The work presented here is an effort to enhance instrumented indentation as a mechanical characterization tool by developing an electrical technique to measure in-situ contact area, and thus improve mechanical characterization at micro/nano-scales.
First, an electrical technique, electrical instrumented indentation , was developed and validated by indenting annealed Cu. An electrical coupled instrumented indentation system was designed and developed to enable reliable simultaneous electrical contact measurements during instrumented indentation. By indenting annealed Cu, the measured electrical contact current-voltage (I – V) curves were found to be nonlinear and asymmetric, posing significant challenge to obtain mechanical properties from electrical measurements. A new data analysis method was then proposed to obtain in-situ contact area and hardness from the measured contact I – V curves by relating the nonlinear contact I – V curves to the instantaneous contact area. The area under I – V curves were found to be correlated to the contact area from the Oliver-Pharr method at the initial unloading, and this correlation was a power-law function within the studied range. Using this relation, the in-situ contact area and hardness were obtained as a continuous function of applied force during instrumented indentation.
Second, a thorough investigation was conducted to determine the optimal data analysis methods for the developed electrical technique. The nonlinearity in the measured I – V curves posed significant challenge to inferring contact area and mechanical properties. To overcome this challenge, various I – V curve analysis methods were investigated for their abilities to infer in-situ contact area and hardness. Analyzing the resulting data from indentation of annealed Cu, the feasibility of each method was evaluated. The optimal methods to calculate the in-situ contact area and hardness were determined. It was found that a simple summation of the absolute values of area under I – V curves or the area under I – V curves at positive voltages yielded the most robust area measure. Error in the inferred contact area was systematic and primarily from the velocity dependence of the I – V response.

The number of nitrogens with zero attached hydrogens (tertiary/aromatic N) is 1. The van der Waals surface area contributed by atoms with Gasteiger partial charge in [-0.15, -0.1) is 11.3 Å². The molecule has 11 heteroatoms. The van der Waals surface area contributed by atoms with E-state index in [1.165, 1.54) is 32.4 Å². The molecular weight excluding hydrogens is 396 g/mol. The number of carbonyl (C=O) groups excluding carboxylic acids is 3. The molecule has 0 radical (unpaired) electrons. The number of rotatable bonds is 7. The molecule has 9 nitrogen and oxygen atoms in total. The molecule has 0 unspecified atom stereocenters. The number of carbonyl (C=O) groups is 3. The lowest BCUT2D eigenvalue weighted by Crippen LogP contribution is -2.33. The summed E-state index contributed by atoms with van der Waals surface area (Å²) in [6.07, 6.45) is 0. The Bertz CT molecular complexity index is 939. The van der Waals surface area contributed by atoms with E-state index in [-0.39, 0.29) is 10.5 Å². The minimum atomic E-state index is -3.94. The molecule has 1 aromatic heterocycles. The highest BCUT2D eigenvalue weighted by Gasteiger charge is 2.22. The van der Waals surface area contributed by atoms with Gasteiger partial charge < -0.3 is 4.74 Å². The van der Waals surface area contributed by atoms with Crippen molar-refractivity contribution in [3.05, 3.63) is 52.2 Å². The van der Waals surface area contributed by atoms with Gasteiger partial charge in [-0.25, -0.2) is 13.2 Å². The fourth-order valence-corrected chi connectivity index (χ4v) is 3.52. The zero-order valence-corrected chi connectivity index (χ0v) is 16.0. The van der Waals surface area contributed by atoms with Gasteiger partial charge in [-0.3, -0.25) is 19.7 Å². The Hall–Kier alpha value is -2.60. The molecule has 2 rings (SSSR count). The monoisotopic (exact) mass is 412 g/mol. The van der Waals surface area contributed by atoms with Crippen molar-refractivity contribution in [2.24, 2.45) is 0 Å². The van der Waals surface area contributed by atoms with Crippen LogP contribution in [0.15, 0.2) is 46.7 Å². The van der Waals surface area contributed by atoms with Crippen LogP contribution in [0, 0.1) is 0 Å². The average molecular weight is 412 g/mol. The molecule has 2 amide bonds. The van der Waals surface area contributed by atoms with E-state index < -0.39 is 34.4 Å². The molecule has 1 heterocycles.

Finally, the electrical instrumented indentation technique was extended to characterize work-hardened Cu, a material that exhibits pile-up. The Oliver-Pharr method is known to overestimate the hardness of materials that pile-up, sometimes by as much as 60%. To apply the electrical technique to characterize materials that pile-up, it was hypothesized that materials with the same chemical constituent have the same relation between contact area and I – V curve. Thus, it is possible to characterize a material that piles-up using the relation between contact area and I – V curve calibrated on its counterpart that sinks-in via the Oliver-Pharr method. This hypothesis was tested by indenting both annealed and work-hardened Cu and imaging the residual indents. It was found that the relations between contact area and I – V curve for these two materials were sometimes as much as 10% different. This difference, on one hand, suggested that the electrical measurements are sensitive to laboratory environment (e.g. temperature and humidity) and sample surface condition (e.g. surface roughness and oxide layer). On the other hand, the moderate difference was encouraging for us to pursue the same electrical contact characteristics for materials with the same chemical constituent with reasonable experiment control. This will prove to be useful for important applications such as characterization of thin films. Furthermore, measurements of electrical contact responses between a conductive diamond indenter tip and the sample along with post-indentation imaging yielded in-situ contact area and hardness as a continuous function of applied force with the pile-up effect appropriately accounted for.
The electrical instrumented indentation technique developed in this dissertation was demonstrated to measure in-situ contact area as a continuous function of applied force during instrumented indentation, thus enhanced instrumented indentation for characterization of dynamic behavior of materials such as creep and fatigue. It also laid the foundation of a standalone technique that has the potential to overcome all the other limitations that the Oliver-Pharr method has. (Abstract shortened by UMI.)